DAF-12/FXR is extremely important for liposome metabolism where bile acids are known to play several roles, continues Chamoli. They are also regulated by the microbiome, home to bacterial metabolites that can transform primary bile acids into secondary bile acids that act as receptors for FXR and thus regulate its activity and mitophagy. 

Changes in the microbiome occur with aging as well as many disease conditions. If that means a loss of certain kinds of bacteria required to form these bile acids, then the mitochondria clearing process inside nerve cells in the brain will be impaired. 

In essence, MIC is being used to bypass the ligand that might be naturally produced by the microbiome to prompt production of bile acids important to tissue and neuronal health, says Lithgow. 

When the project started, Andersen adds, precious little information existed about how TFEB was transcriptionally regulated. She found only one published paper about the abilities of the hormone receptor within human cells, and a couple about the regulation of mitophagy through TFEB during feed/fast cycles.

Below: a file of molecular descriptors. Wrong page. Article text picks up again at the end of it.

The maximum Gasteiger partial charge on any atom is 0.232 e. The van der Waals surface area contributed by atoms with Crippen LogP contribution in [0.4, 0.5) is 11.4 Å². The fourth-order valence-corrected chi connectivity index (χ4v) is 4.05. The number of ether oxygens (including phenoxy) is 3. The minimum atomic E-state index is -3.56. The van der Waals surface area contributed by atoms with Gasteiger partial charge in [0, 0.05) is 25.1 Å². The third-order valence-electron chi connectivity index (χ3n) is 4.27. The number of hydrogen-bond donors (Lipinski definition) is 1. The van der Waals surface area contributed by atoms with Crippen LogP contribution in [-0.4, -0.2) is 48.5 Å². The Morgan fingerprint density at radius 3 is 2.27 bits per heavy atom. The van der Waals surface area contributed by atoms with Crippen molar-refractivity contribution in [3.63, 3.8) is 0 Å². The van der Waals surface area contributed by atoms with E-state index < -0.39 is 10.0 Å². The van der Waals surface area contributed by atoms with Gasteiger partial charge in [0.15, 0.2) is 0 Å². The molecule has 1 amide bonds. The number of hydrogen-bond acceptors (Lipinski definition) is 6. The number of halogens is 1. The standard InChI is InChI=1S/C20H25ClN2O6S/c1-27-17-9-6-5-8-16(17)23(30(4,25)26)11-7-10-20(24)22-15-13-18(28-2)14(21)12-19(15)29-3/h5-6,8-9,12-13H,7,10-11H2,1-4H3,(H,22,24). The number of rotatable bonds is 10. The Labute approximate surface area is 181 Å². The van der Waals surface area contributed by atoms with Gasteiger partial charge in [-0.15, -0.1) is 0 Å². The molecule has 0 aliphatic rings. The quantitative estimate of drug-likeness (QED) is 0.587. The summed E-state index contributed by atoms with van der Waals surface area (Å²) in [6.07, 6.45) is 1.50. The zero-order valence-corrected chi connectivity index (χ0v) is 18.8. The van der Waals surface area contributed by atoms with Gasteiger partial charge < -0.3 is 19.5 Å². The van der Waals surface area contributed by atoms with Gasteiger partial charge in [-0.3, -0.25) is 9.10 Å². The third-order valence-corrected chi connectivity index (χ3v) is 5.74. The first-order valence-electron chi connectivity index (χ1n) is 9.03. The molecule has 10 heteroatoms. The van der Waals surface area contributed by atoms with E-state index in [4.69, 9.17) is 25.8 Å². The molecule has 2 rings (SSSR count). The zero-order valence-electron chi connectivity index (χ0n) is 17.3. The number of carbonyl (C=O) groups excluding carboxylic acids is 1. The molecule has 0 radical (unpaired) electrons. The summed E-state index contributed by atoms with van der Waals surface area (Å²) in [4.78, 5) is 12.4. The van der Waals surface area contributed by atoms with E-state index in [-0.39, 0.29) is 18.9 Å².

It was quite surprising to see the effects of DAF-12/FXR in the brain, but only because no one had thought to look before, she says. Since mitophagy pathways exist throughout the body, the finding has implications for many different tissues and disease states. 

Compound Shortage

The Buck research team is currently conducting a NIH-funded study looking at the impact of MIC in a preclinical Alzheimer’s disease model where neuropathology is being assessed based on cognitive assays in mice, says Andersen. She, Lithgow, and Chamoli are cofounders of Symbiont Bio, a spin-out from the Buck Institute for Research on Aging that will be endeavoring to bring therapeutics for aging and age-related diseases to market. 

Symbiont will be adopting Buck’s geroscience approach to drug development by going after the fundamental hallmarks of aging, like mitochondrial dysfunction, that are likely to also have an impact on all the aging-related diseases, says Chamoli. 

“In the medical community, a very small fraction of people is buying into this idea that normal aging causes disease,” adds Lithgow. Treating or preventing chronic diseases of life by targeting aging addresses two unmet needs—drugs for debilitating conditions like Alzheimer’s and Parkinson’s and drugs that can slow aging, especially in mammals. 

Beyond rapamycin and metformin, the two “potentially outstanding candidates for clinical trials right now,” and a handful of metabolites not yet ready for testing in humans, the number of compounds under study is miniscule, Lithgow says. “We need hundreds of compounds if this field is really going to take off.” 

As Andersen so aptly points out, “No one wants to get Alzheimer’s at 75 and then live to be 100.”